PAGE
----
Implanting a medication reservoir in eyes lessens the need for injections and may reduce clinic visits to twice per year in people with age-related macular degeneration

JOHNS HOPKINS MEDICINE

In a clinical trial of 220 people with “wet” age-related macular degeneration, Johns Hopkins Medicine researchers, collaborators from many sites across the country, and Genentech in South San Francisco have added to evidence that using a new implant technology that continuously delivers medication into the eyes is safe and effective in helping maintain vision and reduces the need for injections in the eyes.

The investigators note that research is needed on larger groups of patients before the implant can be approved for commercial availability and use.

“Current treatment programs require frequent visits to the doctor, commonly every four to six weeks, for injections of medication. Missed appointments, which are common, can lead to an irreversible decline in vision, ” says Peter Campochiaro, M.D., the George S. and Dolores D. Eccles Professor in Ophthalmology at the Wilmer Eye Institute at Johns Hopkins. “This study shows that the implant is safe and effective, and may only require a clinic visit and refill every six months.”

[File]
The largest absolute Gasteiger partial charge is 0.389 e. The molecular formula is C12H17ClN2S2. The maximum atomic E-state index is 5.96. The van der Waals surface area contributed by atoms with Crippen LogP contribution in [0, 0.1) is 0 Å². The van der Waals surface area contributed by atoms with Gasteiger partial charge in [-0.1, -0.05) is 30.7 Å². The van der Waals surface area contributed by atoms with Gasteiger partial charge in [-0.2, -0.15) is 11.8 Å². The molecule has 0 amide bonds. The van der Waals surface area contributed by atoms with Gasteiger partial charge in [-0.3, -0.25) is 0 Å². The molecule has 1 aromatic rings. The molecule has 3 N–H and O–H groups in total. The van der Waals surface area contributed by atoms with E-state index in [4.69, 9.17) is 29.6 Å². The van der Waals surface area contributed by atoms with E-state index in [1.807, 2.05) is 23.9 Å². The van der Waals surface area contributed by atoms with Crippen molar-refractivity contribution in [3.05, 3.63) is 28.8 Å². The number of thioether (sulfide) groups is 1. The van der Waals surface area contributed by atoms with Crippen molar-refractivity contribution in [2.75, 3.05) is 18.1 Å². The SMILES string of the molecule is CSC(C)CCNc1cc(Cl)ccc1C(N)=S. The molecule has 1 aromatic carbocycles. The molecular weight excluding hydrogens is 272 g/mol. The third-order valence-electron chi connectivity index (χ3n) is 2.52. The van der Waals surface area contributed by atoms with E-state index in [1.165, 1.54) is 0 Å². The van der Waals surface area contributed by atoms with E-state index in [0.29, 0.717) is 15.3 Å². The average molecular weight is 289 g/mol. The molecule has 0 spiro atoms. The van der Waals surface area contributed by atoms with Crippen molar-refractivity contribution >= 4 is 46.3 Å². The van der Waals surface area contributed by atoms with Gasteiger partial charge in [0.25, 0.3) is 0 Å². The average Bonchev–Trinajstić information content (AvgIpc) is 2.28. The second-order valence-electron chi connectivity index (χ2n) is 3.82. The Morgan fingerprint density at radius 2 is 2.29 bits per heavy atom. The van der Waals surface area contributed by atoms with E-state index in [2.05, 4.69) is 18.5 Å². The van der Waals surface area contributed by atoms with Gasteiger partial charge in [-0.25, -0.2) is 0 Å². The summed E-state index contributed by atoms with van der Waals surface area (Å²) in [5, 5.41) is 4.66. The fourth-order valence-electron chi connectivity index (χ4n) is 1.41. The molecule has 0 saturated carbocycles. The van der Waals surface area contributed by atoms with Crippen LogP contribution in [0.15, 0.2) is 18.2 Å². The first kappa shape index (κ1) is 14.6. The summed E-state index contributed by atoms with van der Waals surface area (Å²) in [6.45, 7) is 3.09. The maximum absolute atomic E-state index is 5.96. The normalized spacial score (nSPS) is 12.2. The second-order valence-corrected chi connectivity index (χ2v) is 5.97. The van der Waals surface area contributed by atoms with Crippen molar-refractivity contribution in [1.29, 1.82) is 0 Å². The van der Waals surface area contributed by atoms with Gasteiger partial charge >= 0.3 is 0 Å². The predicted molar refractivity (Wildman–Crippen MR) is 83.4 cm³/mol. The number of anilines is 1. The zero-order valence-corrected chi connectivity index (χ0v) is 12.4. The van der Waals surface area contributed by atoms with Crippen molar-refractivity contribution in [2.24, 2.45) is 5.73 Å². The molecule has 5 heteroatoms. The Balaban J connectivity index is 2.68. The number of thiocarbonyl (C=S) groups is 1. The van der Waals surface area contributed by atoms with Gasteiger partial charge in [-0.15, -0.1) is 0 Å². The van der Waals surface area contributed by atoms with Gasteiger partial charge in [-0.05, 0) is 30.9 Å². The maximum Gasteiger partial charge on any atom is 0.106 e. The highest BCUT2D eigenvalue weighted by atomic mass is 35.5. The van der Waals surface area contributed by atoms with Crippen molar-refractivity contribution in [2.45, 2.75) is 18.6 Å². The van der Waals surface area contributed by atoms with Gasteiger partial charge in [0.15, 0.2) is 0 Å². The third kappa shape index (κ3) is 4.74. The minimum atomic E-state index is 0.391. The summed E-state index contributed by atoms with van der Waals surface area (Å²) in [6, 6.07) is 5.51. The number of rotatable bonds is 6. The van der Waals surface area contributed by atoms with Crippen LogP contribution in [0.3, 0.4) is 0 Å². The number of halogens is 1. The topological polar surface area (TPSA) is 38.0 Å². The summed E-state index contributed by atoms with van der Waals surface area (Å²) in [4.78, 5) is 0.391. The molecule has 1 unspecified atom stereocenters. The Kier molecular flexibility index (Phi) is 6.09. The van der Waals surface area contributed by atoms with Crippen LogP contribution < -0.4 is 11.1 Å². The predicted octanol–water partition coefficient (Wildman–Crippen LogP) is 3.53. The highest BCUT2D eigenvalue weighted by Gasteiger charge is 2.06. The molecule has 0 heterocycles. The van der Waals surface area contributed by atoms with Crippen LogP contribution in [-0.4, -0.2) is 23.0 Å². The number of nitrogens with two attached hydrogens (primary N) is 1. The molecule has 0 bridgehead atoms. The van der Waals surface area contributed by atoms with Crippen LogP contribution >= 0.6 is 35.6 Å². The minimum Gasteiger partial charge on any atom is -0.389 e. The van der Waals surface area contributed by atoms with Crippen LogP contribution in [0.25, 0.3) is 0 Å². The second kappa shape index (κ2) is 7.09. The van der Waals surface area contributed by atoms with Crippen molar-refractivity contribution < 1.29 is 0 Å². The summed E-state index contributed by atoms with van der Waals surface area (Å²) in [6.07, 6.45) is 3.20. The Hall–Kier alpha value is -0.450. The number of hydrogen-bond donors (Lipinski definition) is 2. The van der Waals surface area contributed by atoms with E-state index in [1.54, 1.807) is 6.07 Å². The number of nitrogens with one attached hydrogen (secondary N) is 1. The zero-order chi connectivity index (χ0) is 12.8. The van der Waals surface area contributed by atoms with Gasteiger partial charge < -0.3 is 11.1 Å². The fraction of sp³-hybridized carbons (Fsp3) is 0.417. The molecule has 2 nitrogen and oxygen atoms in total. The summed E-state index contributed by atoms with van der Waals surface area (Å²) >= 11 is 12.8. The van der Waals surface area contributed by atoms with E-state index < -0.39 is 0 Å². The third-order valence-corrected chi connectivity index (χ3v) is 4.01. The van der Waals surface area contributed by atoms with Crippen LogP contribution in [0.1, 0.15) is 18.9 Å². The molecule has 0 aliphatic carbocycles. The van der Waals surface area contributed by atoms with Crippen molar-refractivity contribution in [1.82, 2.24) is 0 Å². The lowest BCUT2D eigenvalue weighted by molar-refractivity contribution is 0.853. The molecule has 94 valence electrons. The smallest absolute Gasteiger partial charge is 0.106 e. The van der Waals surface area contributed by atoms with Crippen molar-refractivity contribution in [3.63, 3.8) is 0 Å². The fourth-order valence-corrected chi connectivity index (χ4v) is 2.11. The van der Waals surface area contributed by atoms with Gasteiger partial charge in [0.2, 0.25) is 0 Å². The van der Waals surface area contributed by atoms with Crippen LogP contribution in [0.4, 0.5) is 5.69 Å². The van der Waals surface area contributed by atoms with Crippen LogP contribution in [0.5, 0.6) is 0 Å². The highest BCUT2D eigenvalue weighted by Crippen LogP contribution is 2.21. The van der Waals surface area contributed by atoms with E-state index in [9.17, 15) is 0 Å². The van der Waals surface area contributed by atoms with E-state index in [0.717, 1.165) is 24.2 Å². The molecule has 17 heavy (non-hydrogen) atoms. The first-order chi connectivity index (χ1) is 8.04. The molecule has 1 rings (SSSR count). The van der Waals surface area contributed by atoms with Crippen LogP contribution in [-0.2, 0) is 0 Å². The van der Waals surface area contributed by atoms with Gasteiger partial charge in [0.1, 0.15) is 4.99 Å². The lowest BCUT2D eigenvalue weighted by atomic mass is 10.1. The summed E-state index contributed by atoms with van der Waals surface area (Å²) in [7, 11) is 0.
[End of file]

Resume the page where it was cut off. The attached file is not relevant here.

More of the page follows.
The research findings were published online April 1 in the journal Ophthalmology.

According to the National Eye Institute, some 8 million adults over age 50 in the United States have age-related macular degeneration (AMD), a progressive condition marked by the loss of central vision and permanent damage to cells in the light-sensitive retina. The advanced, or so-called wet, form of AMD is a major cause of blindness in 1.75 million elderly Americans. In these people, a buildup of debris in the retina triggers the overproduction of a growth factor called vascular endothelial growth factor (VEGF), which stimulates overgrowth of blood vessels that leak, causing swelling and — if untreated — scarring of the retina. Like pouring water on electrical wires, the process interferes with the neural network that enables sight, causing vision to blur.

Although no therapies are available to cure the condition, several drugs suppress VEGF and slow the disease progression when injected directly into the eye. The treatments, Campochiaro notes, help preserve central vision but only temporarily, partly because the drugs’ effect is not long lasting. Even monthly injections may show relatively rapid swings in the level of retina swelling due to stopping and then restarting of leakage from blood vessels.

In an effort to keep drug levels more steady, investigators have been testing the value of a port delivery system, a reservoir that is implanted in patients’ eyes through a small incision and slowly releases medication over time.

When the reservoir is implanted, physicians can replenish the medication without removing the reservoir.

Read more: https://www.eurekalert.org/pub_releases/2019-06/jhm-id061219.php

Source: EurekAlert

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